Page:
Because Powell is not quite in charge, except for in charge of speculators. Currently, a certain dynamic in the market is in charge, and that dynamic seems to be forcing itself through preconceptions.
In particular, the current level of gas prices, up another 2% today to $8.50, suggests the economy is booming.
These price levels could not be sustained otherwise, with there being supply aspects to it but demand is clearly higher than we’re used to.
Stocks however are not quite reflecting a booming economy. That may be because as much as commentators like to say they look six months ahead, currently they might be looking five months back to the first quarter as that’s the latest data to them.
The story there isn’t great because there were lockdown fears in the first quarter, and some places did even shut down.
But if we look at current data, we appear to be in a new economy of high growth in the west, with a corresponding slowdown in China.
In this economy stocks should boom, and though there is a monetary tightening in base block production, we may see a monetary expansion in commercial lending.
The government in addition is getting rich, even very rich with a half a trillion bonanza. A lot of it will be invested in infrastructure, solar, chips, space, digitization, electrification of transportation, and other ‘raw’ industries.
This will pave the way for a peace dividend. The 90s, though a bit different but we are no longer waging war and that has an effect on the society as a whole for a state of peace where our own soldiers are concerned, is very different from a state of war.
Which means mainstreet may have seen the bottom. They have gone through a miserable two decades, they are now getting what is hopefully only the beginning of a boom, and they’re in denial with a media fixation on ‘the cost of living’ while unemployment reaches its lowest level in a century.
For stocks, they’ll get over their hiccup as investors get a grip over their delusions and hysteria but for crypto, if we are entering this new trajectory, then we might be entering a new crypto era too.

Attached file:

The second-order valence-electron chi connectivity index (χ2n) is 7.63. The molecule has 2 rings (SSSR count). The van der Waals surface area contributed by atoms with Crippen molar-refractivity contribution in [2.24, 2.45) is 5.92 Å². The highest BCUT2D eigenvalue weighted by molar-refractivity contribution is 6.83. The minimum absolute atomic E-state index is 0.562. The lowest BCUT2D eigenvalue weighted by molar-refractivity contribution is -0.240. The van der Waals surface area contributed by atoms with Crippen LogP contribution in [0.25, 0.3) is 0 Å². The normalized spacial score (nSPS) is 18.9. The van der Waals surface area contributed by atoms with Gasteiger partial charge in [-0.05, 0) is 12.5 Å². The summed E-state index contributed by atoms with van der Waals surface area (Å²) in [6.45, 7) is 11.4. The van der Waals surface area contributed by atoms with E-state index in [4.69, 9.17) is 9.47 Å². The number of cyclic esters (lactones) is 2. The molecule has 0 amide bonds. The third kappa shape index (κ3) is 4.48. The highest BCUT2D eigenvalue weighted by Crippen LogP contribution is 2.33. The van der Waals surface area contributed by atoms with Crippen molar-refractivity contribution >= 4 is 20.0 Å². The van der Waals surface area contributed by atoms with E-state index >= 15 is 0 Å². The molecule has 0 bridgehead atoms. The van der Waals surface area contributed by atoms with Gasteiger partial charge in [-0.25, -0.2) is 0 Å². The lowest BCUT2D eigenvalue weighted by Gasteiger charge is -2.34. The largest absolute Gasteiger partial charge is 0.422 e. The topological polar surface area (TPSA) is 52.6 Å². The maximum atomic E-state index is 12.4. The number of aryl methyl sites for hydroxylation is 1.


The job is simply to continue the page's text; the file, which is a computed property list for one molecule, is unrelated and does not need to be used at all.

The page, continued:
Tech and Tech
Gold does very badly in boom times. Why? Because it doesn’t produce anything. Other things do, the velocity of money is up, people are spending, there’s plenty of investments with actual returns.
Bitcoin does produce something: a global payment network. It’s not raw industry, or retail shopping, it is software, but it does meet an actual need or desire to send value from point to point.
If trade goes up – as it will if the west booms – at least within the west and friends, then demand for the tools of trade, like paying for things, will go up.
Unlike gold, bitcoin does thus have returns, just of a different sort than we’re used to because the returns here are direct in as far as you need to buy bitcoin if you are to transfer it, rather than indirect where some of the profits from product sales are manually sent to stock holders in dividends or are used to buy the stock.
Bitcoin still performs this function very well. You might not buy coffee with it, but you’ll buy a ship container or a barrel of oil with some crypto.
And this aspect is what complicated considerably any analysis between cryptos. Is their primary value due to transfers? If it is, then bitcoin does it fine.
Something like ethereum however does that as well as provide the more traditional growth ‘companies,’ mainly in finance so far.
So it is easy to say eth should do well in such a new environment if we are to enter it, but it isn’t so easy to say that it will do better than bitcoin because that seems to have the majority of the transfers market with no good reason for that to change since eth did not scale either, at least so far.
But eth does provide what the market would crave in such a new environment, new products, and that’s before even addressing the whole web3 nascent space.
This ability to act as both a store of value and a means of exchange, to be useful both in good times and bad, is what tends to make cryptos uncorrelated over sufficient time frames.
That can change due to many crypto stock products, but temporarily because cryptos’ own factors will sooner or later impose themselves.
Over what time, is for speculators, but where fundamentals are concerned, bitcoin and proper cryptos have plenty of room to grow in adoption both as a means of exchange and in services though defi or web3.
With a lack of new market supply pressures in addition, the transition this time might be smoother, and so if there is a bear it might not quite feel like it.